Please invest in Our Daily Planet today, by making a one time or monthly contribution.
We do not charge our readers a subscription fee for our content. We want to continue to grow our readership, particularly among millennials and public servants. Voluntary contributions from readers will help us employ interns and freelance journalists, expand our content, and reach a larger audience.
Why This Matters: If history is a guide, climate change will drive Latinos to vote in the caucuses and in the general election in Nevada this year. Latinos are generally younger and more engaged in climate change than any other racial or ethnic group, according to several recent studies. Nevadans came out in droves to support pro-environment and pro-climate action candidates in 2018 and made a difference in several key races including Democratic Senator Jacky Rosen, who unseated her incumbent Dean Heller in and Democrat Steve Sisolak, who won the race for governor with barely 50 percent of the overall vote. Voters in the West, and in Nevada in particular, are increasingly want to see the federal government take action on fighting both climate change and pollution. Even mining on federal lands is overwhelmingly unpopular in most Western states according to the poll, while conserving 30% of the U.S. land and ocean by 2030 is very popular. Given President Trump’s policies, these issues could be the key to defeating him across the West.
The poll was taken by a non-partisan research team who conducted 3,200 telephone (cell and landline) interviews with 400 registered voters in eight states: Arizona, Colorado, Idaho, Montana, Nevada, New Mexico, Utah, and Wyoming on January 11-19, 2020, in Spanish and English, with an overall sampling error of +2.65% for the total sample and + 4.9% for each state. Here are the highlights.
Most Westerners consider themselves conservationists and they take a public official’s stance on the environment very seriously; nearly half say it is a primary factor when deciding to support a candidate.
By 72% and 73% respectively, women and voters of color are more apt to say there will be effects of climate change in their state than their counterparts.
Across the political spectrum, there is an increased sense that climate change is a serious problem, with independents’ sense of urgency increasing the most from 45% in 2011 to 65% in 2020.
Across the spectrum, Western voters see Climate Change, Water Supply, and Pollution as the top three environmental issues, but in a different order depending on political party.
Climate change is the most important environmental issue in Nevada, as well as in Montana, Wyoming, Arizona and New Mexico.
Uncontrollable wildfires, one impact of climate change, are considered a serious problem by four-in-five Westerners.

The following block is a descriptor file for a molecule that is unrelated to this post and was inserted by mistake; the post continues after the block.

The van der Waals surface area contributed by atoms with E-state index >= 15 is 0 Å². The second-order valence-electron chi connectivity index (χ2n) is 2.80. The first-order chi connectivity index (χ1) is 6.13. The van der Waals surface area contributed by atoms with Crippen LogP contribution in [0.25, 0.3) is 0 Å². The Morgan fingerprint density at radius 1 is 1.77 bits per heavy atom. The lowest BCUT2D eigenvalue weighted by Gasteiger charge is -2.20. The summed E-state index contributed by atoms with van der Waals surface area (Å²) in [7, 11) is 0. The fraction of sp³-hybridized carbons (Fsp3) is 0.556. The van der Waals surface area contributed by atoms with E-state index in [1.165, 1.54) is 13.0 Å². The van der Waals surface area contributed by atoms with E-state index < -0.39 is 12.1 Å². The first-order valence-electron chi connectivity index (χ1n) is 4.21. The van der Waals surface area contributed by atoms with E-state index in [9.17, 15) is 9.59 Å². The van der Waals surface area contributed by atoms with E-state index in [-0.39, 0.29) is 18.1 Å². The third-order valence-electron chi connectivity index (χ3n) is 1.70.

Seven-in-ten Western voters believe removing the Clean Water Act protections was a bad decision.
84% of Western voters consider pollution of rivers, lakes, and streams is a top concern.
67% of voters believe reducing the protections for threatened species under the Endangered Species Act was a “bad change” even in rural communities (57%).
Two-thirds want their Congressman to protect national public lands over allowing more drilling and mining.
73% support (43% strongly) setting a national goal to protect 30% of America’s land and ocean areas by 2030.
To Go Deeper: Read the full poll results — there is so much more there than we can detail. It is highly worth the time.
The Biden administration released its “skinny” post-election year budget plan for government spending next year and it included large increases for battling climate change and reversing environmental injustice, particularly as compared to the Trump administration’s drastic proposed cuts in these areas.
Why This Matters: These are big increases over the Trump administration’s proposals — for NOAA it would mean 50% more. But Congress never enacted those truly skinny budgets — they actually modestly increased or held most environmental spending steady.
As the Biden administration readies to enact an infrastructure plan, Congressional Republicans continue to lament that water pipes, EV chargers, and expanded railways “don’t count” as infrastructure. Yet, as Biden cabinet members have been saying: we need to expand our definition of infrastructure beyond roads and bridges to prepare our country for the future. As […]
Leading up to Earth Day and President Biden’s first Climate Summit on April 22, Gallup is releasing a series of environmental polls, and the latest has found that the opinion gap on climate change between Democrats and Republicans is only growing wider.
Our Daily Planet is your daily dose of the stories shaping our world and the ways that you can take action. From the climate crisis to the protection of biodiversity, if these issues matter to you then please subscribe & stay informed!
Your privacy is Important! We promise never to use your email address to send you spam or advertisements.